Latin name: Saorolegniales Other names: Pathogen:
Cotton wool coating,
Thin white thread on the ROE,
Very thin white threads perpendicular to a body,
Initially, disease will manifest itself as white patches of filamentous hyphae that will appear on the skin, gills, and fins, most often over ulcers or lesions. If at this moment the aquarist fails to provide adequate aquarium maintenance routine and a balanced diet as well as find and eliminate the cause of the primary infection, the fungus will spread rapidly over the entire surface of the fish’s body and will be seen with the naked eye. The infection spreads across the surface of its host as a white or light-yellow cotton-like film. It consists of a mass of individual hyphae. Fungal hypahe will spread over the epidermal or gill cells, causing oxygen deficiency, followed by necrosis. In the same way hyphae affect hypoderm, muscles and sometimes visceral organs. Fish condition, water temperature, hydrochemical conditions and other factors play an important role in contraction and development of the disease. These factors also influence the duration of the disease. In advanced stages, when muscles and visceral organs are affected, fish will die. Diagnosis is based on clinical sings and microscopic examination of the fungus’s mycelium.
It is an infectious disease caused the mould fungus Saprolegnia. Saprolegnia filaments (hyphae) are surrounded by the membrane and filled with protoplasm which contains numerous nuclei. The fungus penetrates the epidermal or gill epithelial cells. It sometimes invades the muscles and visceral organs. Water moulds are always present in aquaria, but there are a lot of them in ponds with large amounts of decomposing organic matter such as uneaten food, dead mollusks and other water organisms. Dermatomycosis will never affect healthy, well-fed fish, maintained in optimal conditions, despite the presence of the fungus in the water. The disease is found most frequently in hatchery aquaria which contain infertile eggs, dead larvae and other organic matter the pathogen feeds on. As the fungus grows, it consumes large amounts of oxygen. This disrupts the hydrochemical regime and thus kills fish eggs as well as encourages fungal growth. The disease is prevalent in lower temperatures (below 20C (68F)) and in overcrowded aquaria with dirty water. Diagnosis is made by finding mass growths of hyphae. If not treated, the fungus affects the visceral organs and fish die. If the fungus takes advantage of sick fish, the primary cause of disease should be establish and treated.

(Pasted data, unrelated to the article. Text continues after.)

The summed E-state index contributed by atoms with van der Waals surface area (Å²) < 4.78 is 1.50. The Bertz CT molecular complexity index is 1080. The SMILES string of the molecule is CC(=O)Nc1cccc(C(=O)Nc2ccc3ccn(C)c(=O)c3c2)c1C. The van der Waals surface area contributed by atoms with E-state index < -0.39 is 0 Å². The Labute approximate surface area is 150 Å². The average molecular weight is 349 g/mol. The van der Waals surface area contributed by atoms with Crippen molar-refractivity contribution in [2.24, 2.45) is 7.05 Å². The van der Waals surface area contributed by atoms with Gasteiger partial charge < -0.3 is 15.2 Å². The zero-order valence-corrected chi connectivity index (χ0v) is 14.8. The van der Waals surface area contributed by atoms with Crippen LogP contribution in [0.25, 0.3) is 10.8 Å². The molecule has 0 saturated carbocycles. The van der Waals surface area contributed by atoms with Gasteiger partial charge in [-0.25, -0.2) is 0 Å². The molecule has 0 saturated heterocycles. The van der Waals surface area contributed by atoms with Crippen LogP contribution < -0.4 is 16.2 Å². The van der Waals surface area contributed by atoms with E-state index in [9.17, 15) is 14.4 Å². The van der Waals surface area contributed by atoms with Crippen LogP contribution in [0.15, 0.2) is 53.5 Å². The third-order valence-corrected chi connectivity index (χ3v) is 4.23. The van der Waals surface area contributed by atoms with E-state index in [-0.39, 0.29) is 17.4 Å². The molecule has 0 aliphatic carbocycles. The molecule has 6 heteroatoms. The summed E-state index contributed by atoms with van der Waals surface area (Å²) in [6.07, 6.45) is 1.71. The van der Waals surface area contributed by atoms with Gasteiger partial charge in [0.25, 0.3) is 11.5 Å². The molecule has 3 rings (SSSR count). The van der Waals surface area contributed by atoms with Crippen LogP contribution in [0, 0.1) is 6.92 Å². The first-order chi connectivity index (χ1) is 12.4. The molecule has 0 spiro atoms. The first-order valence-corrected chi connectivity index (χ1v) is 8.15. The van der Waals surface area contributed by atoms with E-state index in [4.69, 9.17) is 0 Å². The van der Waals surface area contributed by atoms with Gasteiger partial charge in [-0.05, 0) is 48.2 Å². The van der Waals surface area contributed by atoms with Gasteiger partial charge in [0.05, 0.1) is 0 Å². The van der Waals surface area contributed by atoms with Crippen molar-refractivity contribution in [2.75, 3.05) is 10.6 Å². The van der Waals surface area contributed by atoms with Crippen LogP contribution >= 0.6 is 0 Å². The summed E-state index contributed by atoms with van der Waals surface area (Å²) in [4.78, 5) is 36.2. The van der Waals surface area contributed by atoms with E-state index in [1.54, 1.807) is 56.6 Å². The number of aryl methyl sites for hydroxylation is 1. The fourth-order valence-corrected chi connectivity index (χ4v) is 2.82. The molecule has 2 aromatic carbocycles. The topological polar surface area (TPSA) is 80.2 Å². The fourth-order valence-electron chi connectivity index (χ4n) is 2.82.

How to cure:
In early stages, it is possible to slow down the progression of disease. To treat fish in a separate aquarium, use 5% Sodium chloride solution (for 5 minutes). Increasing water temperatures and providing strong aeration will assist the elimination of disease. To make the final diagnosis, it is necessary to establish the cause of the primary infection. If it is caused by unkempt conditions or inadequate diet, adequate aquarium maintenance routine and a balanced diet should be provided. Pay special attention to the hydrochemical and thermal regimes. If fungus growth is caused by an infectious or invasive disease, it is necessary to treat it. Dermatomycosis treatment is carried out in the main or separate tank or individually (dabs). For treatment in a separate tank, use copper sulphate solution (CuSO4*5H2O), potassium permanganate (KMnO3) at the dose of 1g per 10L of water for 30 minutes (treatment is repeated every 12 hours for 10 days), Basic Violet K (it is only effective in the early stages of disease). Also use dabs of potassium permanganate solution at the dose of 1g per 1L of water. These are used only if the skin and gills are seriously affected when treatment both in the main and in the hospital tanks proves to be ineffective. The solution must not get in touch with the gills.
copper sulphate (CuSO4 *5H2O) potassium permanganate (KMnO3) Basic Violet K Fungus Cure îò Aquarium Pharmaceuticals, INC. Sera mycopur, Sera ectopur, Sera acutan Tetra General Tonic Plus, Tetra Medica FungiStop
Do not take food from ponds where outbreaks of the disease and fish’s death have occurred. The disease is best prevented by providing adequate aquarium maintenance routine and a balanced diet. Environmental management is essential: any uneaten food, dead mollusks and fish should be promptly removed from the tank.